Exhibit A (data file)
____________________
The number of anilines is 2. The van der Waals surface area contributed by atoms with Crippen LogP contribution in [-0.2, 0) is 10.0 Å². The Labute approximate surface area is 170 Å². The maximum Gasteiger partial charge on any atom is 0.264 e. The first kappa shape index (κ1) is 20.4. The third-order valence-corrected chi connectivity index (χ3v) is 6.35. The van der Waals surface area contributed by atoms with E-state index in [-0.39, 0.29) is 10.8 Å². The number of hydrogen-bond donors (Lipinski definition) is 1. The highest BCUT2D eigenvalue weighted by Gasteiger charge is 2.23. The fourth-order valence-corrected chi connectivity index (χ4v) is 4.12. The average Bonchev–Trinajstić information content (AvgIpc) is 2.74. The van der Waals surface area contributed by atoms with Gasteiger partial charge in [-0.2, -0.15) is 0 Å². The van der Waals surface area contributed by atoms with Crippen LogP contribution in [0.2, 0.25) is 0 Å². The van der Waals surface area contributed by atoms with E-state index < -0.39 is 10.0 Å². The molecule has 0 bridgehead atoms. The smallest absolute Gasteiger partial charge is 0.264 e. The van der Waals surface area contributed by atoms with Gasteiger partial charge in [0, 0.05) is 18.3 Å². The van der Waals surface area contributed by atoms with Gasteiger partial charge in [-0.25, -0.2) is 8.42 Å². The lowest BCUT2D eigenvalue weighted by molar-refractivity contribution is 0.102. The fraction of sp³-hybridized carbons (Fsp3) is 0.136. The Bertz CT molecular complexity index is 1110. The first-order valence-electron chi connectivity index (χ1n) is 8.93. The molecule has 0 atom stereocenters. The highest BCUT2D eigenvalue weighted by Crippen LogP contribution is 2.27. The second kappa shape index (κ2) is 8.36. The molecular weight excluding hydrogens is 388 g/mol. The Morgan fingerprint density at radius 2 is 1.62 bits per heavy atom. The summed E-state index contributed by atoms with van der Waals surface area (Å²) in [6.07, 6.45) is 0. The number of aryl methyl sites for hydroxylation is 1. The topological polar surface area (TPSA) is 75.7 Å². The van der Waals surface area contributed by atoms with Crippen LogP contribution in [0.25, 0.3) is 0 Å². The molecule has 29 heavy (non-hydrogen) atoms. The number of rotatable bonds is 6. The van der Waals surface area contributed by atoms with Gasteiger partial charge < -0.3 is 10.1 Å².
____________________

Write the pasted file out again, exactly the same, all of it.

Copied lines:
The number of anilines is 2. The van der Waals surface area contributed by atoms with Crippen LogP contribution in [-0.2, 0) is 10.0 Å². The Labute approximate surface area is 170 Å². The maximum Gasteiger partial charge on any atom is 0.264 e. The first kappa shape index (κ1) is 20.4. The third-order valence-corrected chi connectivity index (χ3v) is 6.35. The van der Waals surface area contributed by atoms with E-state index in [-0.39, 0.29) is 10.8 Å². The number of hydrogen-bond donors (Lipinski definition) is 1. The highest BCUT2D eigenvalue weighted by Gasteiger charge is 2.23. The fourth-order valence-corrected chi connectivity index (χ4v) is 4.12. The average Bonchev–Trinajstić information content (AvgIpc) is 2.74. The van der Waals surface area contributed by atoms with Gasteiger partial charge in [-0.2, -0.15) is 0 Å². The van der Waals surface area contributed by atoms with Crippen LogP contribution in [0.2, 0.25) is 0 Å². The van der Waals surface area contributed by atoms with E-state index < -0.39 is 10.0 Å². The molecule has 0 bridgehead atoms. The smallest absolute Gasteiger partial charge is 0.264 e. The van der Waals surface area contributed by atoms with Gasteiger partial charge in [0, 0.05) is 18.3 Å². The van der Waals surface area contributed by atoms with Gasteiger partial charge in [-0.25, -0.2) is 8.42 Å². The lowest BCUT2D eigenvalue weighted by molar-refractivity contribution is 0.102. The fraction of sp³-hybridized carbons (Fsp3) is 0.136. The Bertz CT molecular complexity index is 1110. The first-order valence-electron chi connectivity index (χ1n) is 8.93. The molecule has 0 atom stereocenters. The highest BCUT2D eigenvalue weighted by Crippen LogP contribution is 2.27. The second kappa shape index (κ2) is 8.36. The molecular weight excluding hydrogens is 388 g/mol. The Morgan fingerprint density at radius 2 is 1.62 bits per heavy atom. The summed E-state index contributed by atoms with van der Waals surface area (Å²) in [6.07, 6.45) is 0. The number of aryl methyl sites for hydroxylation is 1. The topological polar surface area (TPSA) is 75.7 Å². The van der Waals surface area contributed by atoms with Crippen LogP contribution in [0.25, 0.3) is 0 Å². The molecule has 29 heavy (non-hydrogen) atoms. The number of rotatable bonds is 6. The van der Waals surface area contributed by atoms with Gasteiger partial charge < -0.3 is 10.1 Å².